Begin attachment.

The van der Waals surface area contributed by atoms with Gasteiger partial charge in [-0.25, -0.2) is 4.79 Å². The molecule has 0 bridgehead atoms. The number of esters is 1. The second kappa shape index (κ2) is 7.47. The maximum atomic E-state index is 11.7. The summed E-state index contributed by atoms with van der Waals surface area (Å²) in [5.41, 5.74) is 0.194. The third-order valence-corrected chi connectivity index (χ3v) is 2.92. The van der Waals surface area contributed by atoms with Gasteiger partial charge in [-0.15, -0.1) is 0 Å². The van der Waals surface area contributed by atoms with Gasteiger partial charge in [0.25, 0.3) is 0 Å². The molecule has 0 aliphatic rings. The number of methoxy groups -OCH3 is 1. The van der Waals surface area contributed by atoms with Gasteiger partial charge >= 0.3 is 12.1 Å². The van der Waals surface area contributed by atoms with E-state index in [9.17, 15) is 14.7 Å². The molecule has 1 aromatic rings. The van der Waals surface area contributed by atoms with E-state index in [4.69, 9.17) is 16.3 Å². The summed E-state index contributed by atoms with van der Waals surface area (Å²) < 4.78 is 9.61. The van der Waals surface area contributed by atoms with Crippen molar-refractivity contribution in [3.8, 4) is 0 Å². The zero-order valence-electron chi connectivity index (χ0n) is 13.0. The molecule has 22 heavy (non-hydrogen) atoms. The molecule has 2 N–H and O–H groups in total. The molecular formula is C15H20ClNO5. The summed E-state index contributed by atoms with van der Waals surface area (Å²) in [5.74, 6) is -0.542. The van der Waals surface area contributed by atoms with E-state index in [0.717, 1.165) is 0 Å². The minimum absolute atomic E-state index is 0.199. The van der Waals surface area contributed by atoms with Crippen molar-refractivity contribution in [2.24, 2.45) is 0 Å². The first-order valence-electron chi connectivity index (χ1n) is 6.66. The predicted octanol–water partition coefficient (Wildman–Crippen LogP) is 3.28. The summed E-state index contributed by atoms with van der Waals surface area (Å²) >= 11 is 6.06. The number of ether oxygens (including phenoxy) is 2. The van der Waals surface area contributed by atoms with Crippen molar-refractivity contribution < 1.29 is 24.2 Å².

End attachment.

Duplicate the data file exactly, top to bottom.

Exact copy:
The van der Waals surface area contributed by atoms with Gasteiger partial charge in [-0.25, -0.2) is 4.79 Å². The molecule has 0 bridgehead atoms. The number of esters is 1. The second kappa shape index (κ2) is 7.47. The maximum atomic E-state index is 11.7. The summed E-state index contributed by atoms with van der Waals surface area (Å²) in [5.41, 5.74) is 0.194. The third-order valence-corrected chi connectivity index (χ3v) is 2.92. The van der Waals surface area contributed by atoms with Gasteiger partial charge in [-0.15, -0.1) is 0 Å². The van der Waals surface area contributed by atoms with Gasteiger partial charge in [0.25, 0.3) is 0 Å². The molecule has 0 aliphatic rings. The number of methoxy groups -OCH3 is 1. The van der Waals surface area contributed by atoms with Gasteiger partial charge >= 0.3 is 12.1 Å². The van der Waals surface area contributed by atoms with E-state index in [9.17, 15) is 14.7 Å². The molecule has 1 aromatic rings. The van der Waals surface area contributed by atoms with E-state index in [4.69, 9.17) is 16.3 Å². The summed E-state index contributed by atoms with van der Waals surface area (Å²) < 4.78 is 9.61. The van der Waals surface area contributed by atoms with Crippen molar-refractivity contribution in [3.8, 4) is 0 Å². The zero-order valence-electron chi connectivity index (χ0n) is 13.0. The molecule has 22 heavy (non-hydrogen) atoms. The molecule has 2 N–H and O–H groups in total. The molecular formula is C15H20ClNO5. The summed E-state index contributed by atoms with van der Waals surface area (Å²) in [5.74, 6) is -0.542. The van der Waals surface area contributed by atoms with E-state index in [0.717, 1.165) is 0 Å². The minimum absolute atomic E-state index is 0.199. The van der Waals surface area contributed by atoms with Crippen molar-refractivity contribution in [2.24, 2.45) is 0 Å². The first-order valence-electron chi connectivity index (χ1n) is 6.66. The predicted octanol–water partition coefficient (Wildman–Crippen LogP) is 3.28. The summed E-state index contributed by atoms with van der Waals surface area (Å²) >= 11 is 6.06. The number of ether oxygens (including phenoxy) is 2. The van der Waals surface area contributed by atoms with Crippen molar-refractivity contribution < 1.29 is 24.2 Å².